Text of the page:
Activin induces tactile allodynia and increases calcitonin gene-related peptide after peripheral inflammation

Document Type

Journal Article

Publication Date



Journal of Neuroscience








Activin; CGRP; Inflammation; NGF; Sensory neurons; Tactile allodynia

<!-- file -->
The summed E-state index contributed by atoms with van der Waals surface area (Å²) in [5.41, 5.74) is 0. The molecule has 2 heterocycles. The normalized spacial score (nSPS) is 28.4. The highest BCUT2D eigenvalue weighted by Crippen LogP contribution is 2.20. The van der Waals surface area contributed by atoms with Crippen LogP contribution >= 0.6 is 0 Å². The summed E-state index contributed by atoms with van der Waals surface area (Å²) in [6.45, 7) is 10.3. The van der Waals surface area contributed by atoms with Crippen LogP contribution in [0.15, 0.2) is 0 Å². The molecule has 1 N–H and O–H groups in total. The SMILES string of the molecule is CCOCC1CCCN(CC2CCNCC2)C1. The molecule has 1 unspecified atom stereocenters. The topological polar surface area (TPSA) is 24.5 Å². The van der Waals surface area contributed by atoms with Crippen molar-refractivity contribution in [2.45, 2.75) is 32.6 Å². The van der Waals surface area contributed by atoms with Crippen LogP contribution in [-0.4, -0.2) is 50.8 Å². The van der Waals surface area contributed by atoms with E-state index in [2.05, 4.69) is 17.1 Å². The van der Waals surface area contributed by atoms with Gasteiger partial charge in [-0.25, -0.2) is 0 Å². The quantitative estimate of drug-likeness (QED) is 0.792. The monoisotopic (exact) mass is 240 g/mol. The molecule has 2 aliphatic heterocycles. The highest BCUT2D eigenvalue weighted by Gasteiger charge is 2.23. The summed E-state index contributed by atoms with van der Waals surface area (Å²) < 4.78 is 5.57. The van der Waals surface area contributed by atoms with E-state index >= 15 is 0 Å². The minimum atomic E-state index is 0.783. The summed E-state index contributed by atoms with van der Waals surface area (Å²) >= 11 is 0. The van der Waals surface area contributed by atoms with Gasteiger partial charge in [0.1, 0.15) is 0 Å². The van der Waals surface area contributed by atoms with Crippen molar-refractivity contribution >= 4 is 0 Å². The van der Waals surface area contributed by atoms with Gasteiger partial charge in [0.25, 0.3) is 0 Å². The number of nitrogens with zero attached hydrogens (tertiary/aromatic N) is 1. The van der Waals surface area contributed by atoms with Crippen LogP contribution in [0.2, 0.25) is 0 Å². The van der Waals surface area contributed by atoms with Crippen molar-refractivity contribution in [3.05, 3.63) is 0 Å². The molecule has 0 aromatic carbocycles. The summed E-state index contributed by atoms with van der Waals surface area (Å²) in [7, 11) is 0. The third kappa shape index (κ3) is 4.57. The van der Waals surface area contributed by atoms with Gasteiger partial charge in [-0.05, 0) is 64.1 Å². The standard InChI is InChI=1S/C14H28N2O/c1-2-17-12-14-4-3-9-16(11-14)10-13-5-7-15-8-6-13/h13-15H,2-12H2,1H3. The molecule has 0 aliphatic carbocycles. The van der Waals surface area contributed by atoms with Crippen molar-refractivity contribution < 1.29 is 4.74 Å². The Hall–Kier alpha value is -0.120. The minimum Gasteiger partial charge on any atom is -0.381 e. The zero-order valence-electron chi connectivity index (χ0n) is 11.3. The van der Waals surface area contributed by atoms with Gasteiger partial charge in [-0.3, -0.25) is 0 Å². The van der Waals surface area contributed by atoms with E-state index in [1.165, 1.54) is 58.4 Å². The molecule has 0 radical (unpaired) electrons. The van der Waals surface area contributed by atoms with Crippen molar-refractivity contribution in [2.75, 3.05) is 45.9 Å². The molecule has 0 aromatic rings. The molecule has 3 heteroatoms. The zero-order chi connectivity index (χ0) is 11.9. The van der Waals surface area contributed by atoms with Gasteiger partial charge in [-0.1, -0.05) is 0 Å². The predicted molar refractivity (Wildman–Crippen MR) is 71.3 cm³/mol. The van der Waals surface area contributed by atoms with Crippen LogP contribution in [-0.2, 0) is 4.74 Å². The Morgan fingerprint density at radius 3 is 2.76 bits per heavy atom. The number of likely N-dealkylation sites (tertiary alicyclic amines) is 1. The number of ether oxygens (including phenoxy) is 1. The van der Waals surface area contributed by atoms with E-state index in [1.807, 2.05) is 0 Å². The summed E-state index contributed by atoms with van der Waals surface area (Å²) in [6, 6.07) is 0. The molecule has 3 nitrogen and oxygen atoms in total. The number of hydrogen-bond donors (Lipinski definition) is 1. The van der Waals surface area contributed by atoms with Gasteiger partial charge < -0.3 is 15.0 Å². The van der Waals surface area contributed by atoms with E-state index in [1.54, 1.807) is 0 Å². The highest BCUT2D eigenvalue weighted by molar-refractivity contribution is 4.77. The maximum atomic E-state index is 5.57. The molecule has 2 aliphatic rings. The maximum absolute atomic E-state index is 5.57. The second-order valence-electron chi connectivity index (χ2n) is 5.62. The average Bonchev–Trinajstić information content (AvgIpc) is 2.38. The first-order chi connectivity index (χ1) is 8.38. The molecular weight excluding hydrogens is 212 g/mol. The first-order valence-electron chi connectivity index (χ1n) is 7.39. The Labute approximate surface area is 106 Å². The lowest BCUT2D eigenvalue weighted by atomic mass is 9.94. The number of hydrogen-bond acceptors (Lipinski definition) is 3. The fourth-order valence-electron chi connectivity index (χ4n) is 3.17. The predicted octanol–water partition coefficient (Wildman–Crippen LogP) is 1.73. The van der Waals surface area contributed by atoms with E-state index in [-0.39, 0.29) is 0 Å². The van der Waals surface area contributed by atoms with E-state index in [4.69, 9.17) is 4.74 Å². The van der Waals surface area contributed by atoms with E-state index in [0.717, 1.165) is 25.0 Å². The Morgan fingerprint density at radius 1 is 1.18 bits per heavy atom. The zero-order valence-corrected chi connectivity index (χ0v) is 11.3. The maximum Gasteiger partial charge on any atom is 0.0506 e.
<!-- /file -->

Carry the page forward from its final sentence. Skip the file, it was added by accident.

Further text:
Calcitonin gene-related peptide (CGRP) is a sensory neuropeptide important in inflammatory pain that conveys pain information centrally and dilates blood vessels peripherally. Previous studies indicate that activin A increases CGRP-immunoreactive (IR) sensory neurons in vitro, and following wound, activin A protein increases in the skin and more neurons have detectable CGRP expression in the innervating dorsal root ganglion (DRG). These data suggest some adult sensory neurons respond to activin A or other target-derived factors with increased neuropeptide expression. This study was undertaken to test whether activin contributes to inflammatory pain and increased CGRP and to learn which neurons retained plasticity. After adjuvant-induced inflammation, activin mRNA, but not NGF or glial cell line-derived neurotrophic factor, increased in the skin. To examine which DRG neurons increased CGRP immunoreactivity, retrograde tracer-labeled cutaneous neurons were characterized after inflammation. The proportion and size of tracer-labeled DRG neurons with detectable CGRP increased after inflammation. One-third of CGRP-IR neurons that appear after inflammation also had isolectin B4 binding, suggesting that some mechanoreceptors became CGRP-IR. In contrast, the increased proportion of CGRP-IR neurons did not appear to come from RT97-IR neurons. To learn whether central projections were altered after inflammation, CGRP immunoreactivity in the protein kinase Cγ-IR lamina IIi was quantified and found to increase. Injection of activin A protein alone caused robust tactile allodynia and increased CGRP in the DRG. Together, these data support the hypothesis that inflammation and skin changes involving activin A cause some sensory neurons to increase CGRP expression and pain responses. Copyright © 2005 Society for Neuroscience.

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